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Filtered by Advanced Hydrocarbon Conversion, Advanced Lighting, Graph Analytics, Nuclear Nonproliferation, Radiological & Nuclear Detection, Vehicle Technologies, and Visual Analytics
JUNE 2, 2020
Web Feature

Virtual Ceremony Honors Nuclear Security Graduates

Like many graduates crossing the finish line in 2020, the National Nuclear Security Administration Graduate Fellowship Program class of 2019-2020 transitioned its closing ceremony to a virtual environment, joined by NNSA and PNNL leaders.
APRIL 6, 2020
Web Feature

Blue Light? Orange Light?

PNNL study evaluated "tunable" lighting and its effects on sleep at study in a California nursing home. Tunable refers to the ability to adjust LED light output and the warmth or coolness of the light color.
JANUARY 10, 2020
Web Feature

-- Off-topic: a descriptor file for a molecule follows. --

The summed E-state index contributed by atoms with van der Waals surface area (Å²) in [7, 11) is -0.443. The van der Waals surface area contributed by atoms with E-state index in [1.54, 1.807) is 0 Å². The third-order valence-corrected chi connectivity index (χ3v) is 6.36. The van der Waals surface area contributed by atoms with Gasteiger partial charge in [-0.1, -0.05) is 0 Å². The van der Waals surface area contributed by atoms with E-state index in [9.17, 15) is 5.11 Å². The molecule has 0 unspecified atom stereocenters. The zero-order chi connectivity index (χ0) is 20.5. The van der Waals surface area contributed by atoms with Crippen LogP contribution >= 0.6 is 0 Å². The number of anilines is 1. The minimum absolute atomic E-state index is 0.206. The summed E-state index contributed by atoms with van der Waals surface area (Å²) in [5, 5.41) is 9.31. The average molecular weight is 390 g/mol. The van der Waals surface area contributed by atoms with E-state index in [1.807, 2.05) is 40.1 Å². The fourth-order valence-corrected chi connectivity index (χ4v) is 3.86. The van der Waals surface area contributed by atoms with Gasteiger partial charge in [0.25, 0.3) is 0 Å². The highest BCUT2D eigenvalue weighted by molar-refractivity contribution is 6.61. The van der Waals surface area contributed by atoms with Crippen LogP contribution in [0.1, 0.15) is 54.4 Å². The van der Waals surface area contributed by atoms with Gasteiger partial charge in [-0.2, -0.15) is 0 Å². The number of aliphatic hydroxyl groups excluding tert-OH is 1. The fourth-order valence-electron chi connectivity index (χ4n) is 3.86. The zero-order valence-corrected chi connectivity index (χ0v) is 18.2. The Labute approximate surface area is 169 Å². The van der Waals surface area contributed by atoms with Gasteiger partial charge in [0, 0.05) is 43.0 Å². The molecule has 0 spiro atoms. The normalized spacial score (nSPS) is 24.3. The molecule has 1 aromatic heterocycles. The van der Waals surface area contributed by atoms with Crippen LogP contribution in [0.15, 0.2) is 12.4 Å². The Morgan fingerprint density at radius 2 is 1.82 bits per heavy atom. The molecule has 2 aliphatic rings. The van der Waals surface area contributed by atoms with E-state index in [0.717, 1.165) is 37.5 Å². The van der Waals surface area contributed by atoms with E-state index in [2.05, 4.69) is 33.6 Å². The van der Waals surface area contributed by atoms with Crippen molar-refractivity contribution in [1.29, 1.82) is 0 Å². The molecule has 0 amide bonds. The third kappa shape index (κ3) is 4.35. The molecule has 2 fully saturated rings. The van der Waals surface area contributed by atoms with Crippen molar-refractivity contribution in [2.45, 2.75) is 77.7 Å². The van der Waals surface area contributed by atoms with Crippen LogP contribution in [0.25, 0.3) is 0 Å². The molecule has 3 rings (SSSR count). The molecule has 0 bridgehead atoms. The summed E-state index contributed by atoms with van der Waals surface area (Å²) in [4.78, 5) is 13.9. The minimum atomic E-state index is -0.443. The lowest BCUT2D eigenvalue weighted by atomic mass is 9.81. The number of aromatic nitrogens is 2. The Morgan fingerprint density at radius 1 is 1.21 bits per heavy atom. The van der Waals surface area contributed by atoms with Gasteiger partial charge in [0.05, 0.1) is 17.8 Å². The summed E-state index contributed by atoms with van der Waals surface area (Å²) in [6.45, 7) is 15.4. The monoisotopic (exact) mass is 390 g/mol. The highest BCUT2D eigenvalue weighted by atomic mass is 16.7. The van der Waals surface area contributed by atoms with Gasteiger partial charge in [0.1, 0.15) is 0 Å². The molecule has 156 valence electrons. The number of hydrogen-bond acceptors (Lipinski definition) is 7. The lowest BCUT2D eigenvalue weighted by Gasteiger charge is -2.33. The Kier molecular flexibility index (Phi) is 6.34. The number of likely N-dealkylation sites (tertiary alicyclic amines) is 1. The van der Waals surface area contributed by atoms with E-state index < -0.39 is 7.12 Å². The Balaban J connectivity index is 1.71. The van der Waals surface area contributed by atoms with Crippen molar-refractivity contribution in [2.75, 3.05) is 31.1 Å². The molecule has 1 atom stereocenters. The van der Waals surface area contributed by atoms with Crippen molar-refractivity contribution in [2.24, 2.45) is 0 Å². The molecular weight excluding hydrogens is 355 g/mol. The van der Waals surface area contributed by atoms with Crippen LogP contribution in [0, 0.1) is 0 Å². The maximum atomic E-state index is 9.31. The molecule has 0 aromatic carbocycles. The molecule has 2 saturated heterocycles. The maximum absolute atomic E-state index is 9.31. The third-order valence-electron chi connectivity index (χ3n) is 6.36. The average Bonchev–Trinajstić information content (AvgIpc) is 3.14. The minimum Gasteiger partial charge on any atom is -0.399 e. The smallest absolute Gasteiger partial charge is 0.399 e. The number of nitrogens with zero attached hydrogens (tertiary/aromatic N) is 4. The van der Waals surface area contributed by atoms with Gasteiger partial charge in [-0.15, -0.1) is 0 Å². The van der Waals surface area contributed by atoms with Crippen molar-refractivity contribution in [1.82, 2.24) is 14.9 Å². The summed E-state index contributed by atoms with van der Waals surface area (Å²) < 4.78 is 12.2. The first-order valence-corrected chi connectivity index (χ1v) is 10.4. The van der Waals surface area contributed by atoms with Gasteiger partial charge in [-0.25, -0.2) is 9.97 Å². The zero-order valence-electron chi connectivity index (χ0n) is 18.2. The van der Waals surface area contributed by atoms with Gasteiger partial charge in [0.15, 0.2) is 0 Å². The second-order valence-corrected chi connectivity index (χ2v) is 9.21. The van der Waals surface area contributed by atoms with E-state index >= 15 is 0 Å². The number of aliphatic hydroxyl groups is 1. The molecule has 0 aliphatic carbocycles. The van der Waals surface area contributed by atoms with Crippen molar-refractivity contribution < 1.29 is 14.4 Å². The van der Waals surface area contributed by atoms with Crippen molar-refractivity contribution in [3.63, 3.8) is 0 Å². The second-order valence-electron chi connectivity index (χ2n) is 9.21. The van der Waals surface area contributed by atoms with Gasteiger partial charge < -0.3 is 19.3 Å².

Clark Recognized for Nuclear Chemistry Research

The world’s largest scientific society honored Sue B. Clark, a PNNL and WSU chemist, for contributions toward resolving our legacy of radioactive waste, advancing nuclear safeguards, and developing landmark nuclear research capabilities.
NOVEMBER 13, 2019
Web Feature

Let There Be (Acceptable) Light

Advancements such as LEDs have changed consumers’ experience with lighting. Whereas there was once a simple choice of how much light a consumer desired, there’s now a variety of choices to be made about the appearance of light.
NOVEMBER 5, 2019
Web Feature

Magnesium Takes ShAPE™

Two forms of magnesium material were processed into tubing using PNNL’s Shear Assisted Processing and Extrusion™ technology. Both materials were found to have quite similar and improved properties—even though they began vastly different.
AUGUST 2, 2019
Web Feature

The Flicker Phenomenon

A staple in horror movies, flickering lights can also summon potential human health and productivity concerns. PNNL studied hand-held meters that measure flicker, and the results could improve future measurement and lighting strategies.
JULY 23, 2019
Web Feature

Molecular Mayhem at Root of Battery Breakdown

PNNL researchers demonstrate how the excitation of oxygen atoms that contributes to better performance of a lithium-ion battery also triggers a process that leads to damage, explaining a phenomenon that has been a mystery to scientists.